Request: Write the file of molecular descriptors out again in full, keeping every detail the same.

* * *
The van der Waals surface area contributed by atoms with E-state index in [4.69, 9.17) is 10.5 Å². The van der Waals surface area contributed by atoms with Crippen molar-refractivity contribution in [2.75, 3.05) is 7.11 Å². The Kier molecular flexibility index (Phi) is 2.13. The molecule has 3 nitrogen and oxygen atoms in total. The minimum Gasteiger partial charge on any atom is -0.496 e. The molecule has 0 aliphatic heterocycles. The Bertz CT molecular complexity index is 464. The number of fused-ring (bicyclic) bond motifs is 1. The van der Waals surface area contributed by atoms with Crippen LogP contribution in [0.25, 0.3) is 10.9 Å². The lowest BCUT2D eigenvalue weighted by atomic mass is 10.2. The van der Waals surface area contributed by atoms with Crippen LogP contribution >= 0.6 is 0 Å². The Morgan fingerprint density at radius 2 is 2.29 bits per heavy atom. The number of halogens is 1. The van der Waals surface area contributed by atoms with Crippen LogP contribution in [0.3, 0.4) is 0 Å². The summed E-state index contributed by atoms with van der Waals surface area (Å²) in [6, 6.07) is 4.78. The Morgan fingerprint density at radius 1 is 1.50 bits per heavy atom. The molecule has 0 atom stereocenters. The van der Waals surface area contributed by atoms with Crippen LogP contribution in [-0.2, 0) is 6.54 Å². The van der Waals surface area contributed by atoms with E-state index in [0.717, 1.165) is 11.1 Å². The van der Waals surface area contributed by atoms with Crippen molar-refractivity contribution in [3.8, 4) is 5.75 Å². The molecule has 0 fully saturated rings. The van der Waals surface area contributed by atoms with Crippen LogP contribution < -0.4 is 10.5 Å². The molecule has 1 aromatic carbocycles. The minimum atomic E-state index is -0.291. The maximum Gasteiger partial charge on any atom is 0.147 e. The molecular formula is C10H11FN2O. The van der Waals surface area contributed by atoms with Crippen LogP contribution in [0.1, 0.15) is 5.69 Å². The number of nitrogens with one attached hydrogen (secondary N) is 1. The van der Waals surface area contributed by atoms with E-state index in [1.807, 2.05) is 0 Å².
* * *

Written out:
The van der Waals surface area contributed by atoms with E-state index in [4.69, 9.17) is 10.5 Å². The van der Waals surface area contributed by atoms with Crippen molar-refractivity contribution in [2.75, 3.05) is 7.11 Å². The Kier molecular flexibility index (Phi) is 2.13. The molecule has 3 nitrogen and oxygen atoms in total. The minimum Gasteiger partial charge on any atom is -0.496 e. The molecule has 0 aliphatic heterocycles. The Bertz CT molecular complexity index is 464. The number of fused-ring (bicyclic) bond motifs is 1. The van der Waals surface area contributed by atoms with Crippen LogP contribution in [0.25, 0.3) is 10.9 Å². The lowest BCUT2D eigenvalue weighted by atomic mass is 10.2. The van der Waals surface area contributed by atoms with Crippen LogP contribution >= 0.6 is 0 Å². The Morgan fingerprint density at radius 2 is 2.29 bits per heavy atom. The number of halogens is 1. The van der Waals surface area contributed by atoms with Crippen LogP contribution in [0.3, 0.4) is 0 Å². The summed E-state index contributed by atoms with van der Waals surface area (Å²) in [6, 6.07) is 4.78. The Morgan fingerprint density at radius 1 is 1.50 bits per heavy atom. The molecule has 0 atom stereocenters. The van der Waals surface area contributed by atoms with Crippen LogP contribution in [-0.2, 0) is 6.54 Å². The van der Waals surface area contributed by atoms with E-state index in [0.717, 1.165) is 11.1 Å². The van der Waals surface area contributed by atoms with Crippen molar-refractivity contribution in [3.8, 4) is 5.75 Å². The molecule has 0 fully saturated rings. The van der Waals surface area contributed by atoms with Crippen LogP contribution < -0.4 is 10.5 Å². The molecule has 1 aromatic carbocycles. The minimum atomic E-state index is -0.291. The maximum Gasteiger partial charge on any atom is 0.147 e. The molecular formula is C10H11FN2O. The van der Waals surface area contributed by atoms with Crippen LogP contribution in [0.1, 0.15) is 5.69 Å². The number of nitrogens with one attached hydrogen (secondary N) is 1. The van der Waals surface area contributed by atoms with E-state index in [1.807, 2.05) is 0 Å².